j LOCAL $1.50
Vol. XXIII, No. 104. ANN ARBOR, MICHIGAN, SUNDAY, MARCH 2, 1913. PRICE FIVE CENTS
I ---- --
Plan Prevents Monopoly of Coupons
By Small Group of Students
SLIPS TO BE GIVEN OUT TO
UNION MEMBERS MARCH 15.
General Sale Opens March 24; Thurs-
day Performance Will Be
In order to prevent a monopolization
Jolly, Jolly, Tars!
THE WEATHER MAN
BRIDGE TOURNAMENT BEGINS
AT UNION WEDNESDAY NIGHT.
Entries for Annual Encounter of Whist
Players dust be in by
Forecast for Ann Arbor-Sunday,
cloudy with snow and colder; moder-
ate to brisk westerly winds.
University Observatory- Saturday,
7:00 p. m., temperature 21.0; maximum
temperature 24 hours preceding, 28.8;
minimum temperature 24 hours pre-
ceding, 15.0; average wind velocity 5
miles per hour; precipitation, .2 inches.
NAVY OFFER ATTRACTS MANY.
Dean Cooley Has Received Numerous
Inquiries About Trip.
More than 30 letters and cards have
been received by Dean M. E. Cooley
inquiring about the offer of the navy
to students for next summer. Inquir-
ies come from students in nearly all
"The keenest interest is being shown
in the offer" said Dean Cooley," and all
of the letters show much enthusiasm.
In a few more days most of the in-
quiries will be in, and then to show
the navy officials what the sentiment
of the students is in the matter, I am
going to send all of the correspond-
ence to Washington."
of the ticket sale for "Contrarie Mary"
on the part of comparatively small
groups of students, the management
of the 1913 Michigan Union opera has
devised a plan by which admission
cards may be more evenly distributed.
According to the new system, slips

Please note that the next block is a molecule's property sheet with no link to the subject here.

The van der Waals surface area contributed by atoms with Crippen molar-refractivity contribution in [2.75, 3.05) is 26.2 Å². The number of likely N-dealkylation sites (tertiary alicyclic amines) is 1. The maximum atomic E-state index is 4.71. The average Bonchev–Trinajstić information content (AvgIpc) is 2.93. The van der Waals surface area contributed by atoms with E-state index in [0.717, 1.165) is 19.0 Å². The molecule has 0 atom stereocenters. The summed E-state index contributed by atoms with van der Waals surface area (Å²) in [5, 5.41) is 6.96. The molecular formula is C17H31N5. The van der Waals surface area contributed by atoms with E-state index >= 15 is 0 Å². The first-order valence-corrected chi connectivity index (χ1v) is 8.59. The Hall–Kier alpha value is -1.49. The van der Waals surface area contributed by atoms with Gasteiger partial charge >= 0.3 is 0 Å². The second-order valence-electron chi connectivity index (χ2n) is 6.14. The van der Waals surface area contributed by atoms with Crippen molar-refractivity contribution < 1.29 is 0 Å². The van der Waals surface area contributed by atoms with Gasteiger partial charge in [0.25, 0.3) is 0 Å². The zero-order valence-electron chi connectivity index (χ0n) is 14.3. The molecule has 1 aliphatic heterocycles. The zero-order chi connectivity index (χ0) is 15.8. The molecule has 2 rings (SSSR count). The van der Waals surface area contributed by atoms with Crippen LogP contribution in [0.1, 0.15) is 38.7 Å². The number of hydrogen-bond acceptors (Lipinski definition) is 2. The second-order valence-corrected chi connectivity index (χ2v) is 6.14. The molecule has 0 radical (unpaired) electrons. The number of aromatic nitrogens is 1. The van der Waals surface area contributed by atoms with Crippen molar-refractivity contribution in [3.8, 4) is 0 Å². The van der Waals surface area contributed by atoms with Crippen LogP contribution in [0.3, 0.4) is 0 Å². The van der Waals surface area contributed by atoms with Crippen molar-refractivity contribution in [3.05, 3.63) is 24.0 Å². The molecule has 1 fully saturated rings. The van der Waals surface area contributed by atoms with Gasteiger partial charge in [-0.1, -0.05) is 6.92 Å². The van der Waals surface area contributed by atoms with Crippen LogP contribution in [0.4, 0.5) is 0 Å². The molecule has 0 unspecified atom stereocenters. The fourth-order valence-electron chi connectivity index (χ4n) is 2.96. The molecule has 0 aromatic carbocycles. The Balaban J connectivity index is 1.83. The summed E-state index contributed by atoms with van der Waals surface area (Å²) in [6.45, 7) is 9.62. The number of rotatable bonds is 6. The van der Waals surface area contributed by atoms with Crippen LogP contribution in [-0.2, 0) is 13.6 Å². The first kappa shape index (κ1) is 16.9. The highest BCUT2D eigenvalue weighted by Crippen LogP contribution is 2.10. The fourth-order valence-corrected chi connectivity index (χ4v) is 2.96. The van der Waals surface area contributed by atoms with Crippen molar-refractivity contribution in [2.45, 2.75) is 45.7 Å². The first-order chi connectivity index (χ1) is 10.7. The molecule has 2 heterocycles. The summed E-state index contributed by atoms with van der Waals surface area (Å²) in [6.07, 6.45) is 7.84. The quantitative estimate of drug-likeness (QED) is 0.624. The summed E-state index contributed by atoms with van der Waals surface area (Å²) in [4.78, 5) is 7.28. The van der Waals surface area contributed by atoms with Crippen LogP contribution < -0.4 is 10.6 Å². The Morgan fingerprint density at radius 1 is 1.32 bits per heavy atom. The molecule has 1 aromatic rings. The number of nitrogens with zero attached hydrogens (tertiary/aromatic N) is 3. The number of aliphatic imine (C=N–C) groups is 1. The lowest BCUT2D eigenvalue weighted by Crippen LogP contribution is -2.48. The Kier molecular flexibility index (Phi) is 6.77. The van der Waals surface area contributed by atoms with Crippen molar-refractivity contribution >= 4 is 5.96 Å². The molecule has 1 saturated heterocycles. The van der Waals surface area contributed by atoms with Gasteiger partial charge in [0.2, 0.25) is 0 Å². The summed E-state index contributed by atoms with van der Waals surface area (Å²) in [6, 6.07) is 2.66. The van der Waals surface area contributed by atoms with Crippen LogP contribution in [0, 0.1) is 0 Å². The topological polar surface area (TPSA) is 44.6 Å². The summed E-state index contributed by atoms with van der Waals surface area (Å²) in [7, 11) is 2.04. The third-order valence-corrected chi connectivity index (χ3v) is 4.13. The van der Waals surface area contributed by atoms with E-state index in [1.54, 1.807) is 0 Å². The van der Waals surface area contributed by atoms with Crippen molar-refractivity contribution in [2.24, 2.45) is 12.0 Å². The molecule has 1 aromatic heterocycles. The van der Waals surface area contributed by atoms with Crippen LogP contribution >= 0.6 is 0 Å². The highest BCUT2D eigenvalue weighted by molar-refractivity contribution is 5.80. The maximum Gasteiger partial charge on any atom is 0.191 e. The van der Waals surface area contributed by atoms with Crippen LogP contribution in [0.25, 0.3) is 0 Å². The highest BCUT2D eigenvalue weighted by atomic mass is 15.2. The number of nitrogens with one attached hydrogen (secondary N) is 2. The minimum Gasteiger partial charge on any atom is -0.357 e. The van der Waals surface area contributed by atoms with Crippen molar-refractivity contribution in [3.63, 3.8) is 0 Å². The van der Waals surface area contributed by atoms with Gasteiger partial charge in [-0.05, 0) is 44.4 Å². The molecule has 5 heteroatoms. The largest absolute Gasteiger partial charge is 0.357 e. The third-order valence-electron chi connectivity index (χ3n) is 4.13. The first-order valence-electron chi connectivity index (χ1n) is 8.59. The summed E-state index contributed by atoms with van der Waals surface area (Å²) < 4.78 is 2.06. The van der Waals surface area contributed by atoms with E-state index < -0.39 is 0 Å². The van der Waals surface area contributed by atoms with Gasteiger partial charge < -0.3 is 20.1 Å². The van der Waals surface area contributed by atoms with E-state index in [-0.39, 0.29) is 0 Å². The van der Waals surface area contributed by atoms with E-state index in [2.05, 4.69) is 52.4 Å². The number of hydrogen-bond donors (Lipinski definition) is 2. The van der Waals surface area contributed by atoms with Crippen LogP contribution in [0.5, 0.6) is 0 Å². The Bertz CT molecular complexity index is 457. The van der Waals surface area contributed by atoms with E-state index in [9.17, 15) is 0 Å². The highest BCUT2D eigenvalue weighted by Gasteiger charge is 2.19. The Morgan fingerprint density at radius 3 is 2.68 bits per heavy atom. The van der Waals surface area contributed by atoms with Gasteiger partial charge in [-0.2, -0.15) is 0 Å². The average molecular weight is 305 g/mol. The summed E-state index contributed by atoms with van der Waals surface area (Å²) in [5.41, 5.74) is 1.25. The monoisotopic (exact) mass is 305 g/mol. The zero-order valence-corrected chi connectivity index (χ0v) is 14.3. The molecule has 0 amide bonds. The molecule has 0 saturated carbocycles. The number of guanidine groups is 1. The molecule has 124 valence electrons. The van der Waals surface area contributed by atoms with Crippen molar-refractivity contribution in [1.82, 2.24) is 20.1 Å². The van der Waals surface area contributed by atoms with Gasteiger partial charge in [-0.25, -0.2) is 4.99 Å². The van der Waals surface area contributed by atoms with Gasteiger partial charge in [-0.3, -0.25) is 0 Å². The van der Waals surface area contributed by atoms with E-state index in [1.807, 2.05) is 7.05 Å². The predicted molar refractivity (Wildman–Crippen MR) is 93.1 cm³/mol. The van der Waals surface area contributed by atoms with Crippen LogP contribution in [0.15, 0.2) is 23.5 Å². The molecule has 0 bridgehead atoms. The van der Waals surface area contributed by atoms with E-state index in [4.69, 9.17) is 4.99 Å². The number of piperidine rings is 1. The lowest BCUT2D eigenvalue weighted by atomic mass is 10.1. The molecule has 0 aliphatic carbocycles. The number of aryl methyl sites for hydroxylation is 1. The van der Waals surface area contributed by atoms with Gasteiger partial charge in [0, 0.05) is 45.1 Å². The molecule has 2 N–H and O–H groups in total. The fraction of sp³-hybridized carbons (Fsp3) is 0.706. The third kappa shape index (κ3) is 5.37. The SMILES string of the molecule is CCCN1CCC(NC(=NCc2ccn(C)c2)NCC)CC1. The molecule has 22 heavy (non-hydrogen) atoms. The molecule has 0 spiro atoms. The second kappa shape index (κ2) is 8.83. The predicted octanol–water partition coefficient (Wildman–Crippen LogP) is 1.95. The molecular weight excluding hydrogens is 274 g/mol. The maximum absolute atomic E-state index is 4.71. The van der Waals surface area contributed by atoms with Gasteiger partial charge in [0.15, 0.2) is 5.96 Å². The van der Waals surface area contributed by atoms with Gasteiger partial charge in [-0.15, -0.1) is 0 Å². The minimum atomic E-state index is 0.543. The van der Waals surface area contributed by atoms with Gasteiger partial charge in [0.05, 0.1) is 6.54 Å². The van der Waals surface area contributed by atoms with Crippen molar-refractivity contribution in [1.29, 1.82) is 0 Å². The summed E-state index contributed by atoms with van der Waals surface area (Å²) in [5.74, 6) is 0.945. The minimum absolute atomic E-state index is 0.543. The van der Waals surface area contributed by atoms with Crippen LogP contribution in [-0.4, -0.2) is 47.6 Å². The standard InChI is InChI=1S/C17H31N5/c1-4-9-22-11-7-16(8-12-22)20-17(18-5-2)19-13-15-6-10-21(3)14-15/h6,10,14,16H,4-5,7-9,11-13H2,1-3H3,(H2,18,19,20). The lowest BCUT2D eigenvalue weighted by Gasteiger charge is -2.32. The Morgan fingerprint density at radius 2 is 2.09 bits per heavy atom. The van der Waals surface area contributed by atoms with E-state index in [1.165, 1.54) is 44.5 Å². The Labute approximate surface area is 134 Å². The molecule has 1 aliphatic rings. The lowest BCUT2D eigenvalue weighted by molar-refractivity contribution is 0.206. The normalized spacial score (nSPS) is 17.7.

will be given out to members of the
Union beginning Saturday, March 15,
and each of these slips, as in the past,
will entitle the holder to purchase six
tickets for any one performance, when
the advance ticket sale for Union mem-
bers opens Friday, March 21. But one
slip will be accepted from any one per-
son, calling for six tickets on any par-
Formerly members of the Union
could collect a large number of ticket
slips from acquaintances, and secure
six admissions for each slip presented
at the box office. In this way, one
man who was fortunate enough to be far
enough up in the line, could sequester
whole blocks of seats. Under the new
system, one man may only secure six
seats for any single performance, al-
though if he posesses sufficient slips,
he may buy as high as six pasteboards
for every one of the five presentations.
Later Sale Opens March 24.
Tickets for the opera will go on sale
to the general public Monday, March
24, three days preceding the first per-
formance. Last year all of the ad-
mission coupons for the Friday even-
ing and Saturday afternoon shows
were sold entirely out in the advance
Union sale, and it is expected that the
membership requisitions will be equal-
ly as heavy this year.
In former years it has always been
found necessary to give an extra per-
formance on Saturday evening follow-
ing the last show, to meet the inces
sant demand for tickets. This year
the Saturday night show is regularly
scheduled, and tickets for this per-
formance will be put on sale from the
Mail orders for seats for "Contrarie
Mary" will not be filled until after the
general sale commences. Persons
sending in orders for seats on particu-
lar nights will run rather uncertain
chances of being accommodated, as it
is felt by the management to be unfair
to allow outsiders, and individuals who
wish to avoid standing in line, any
precedence over members of the Union
and others, who secure their admis-
sions in the regular manner.
Will Have Faculty Night.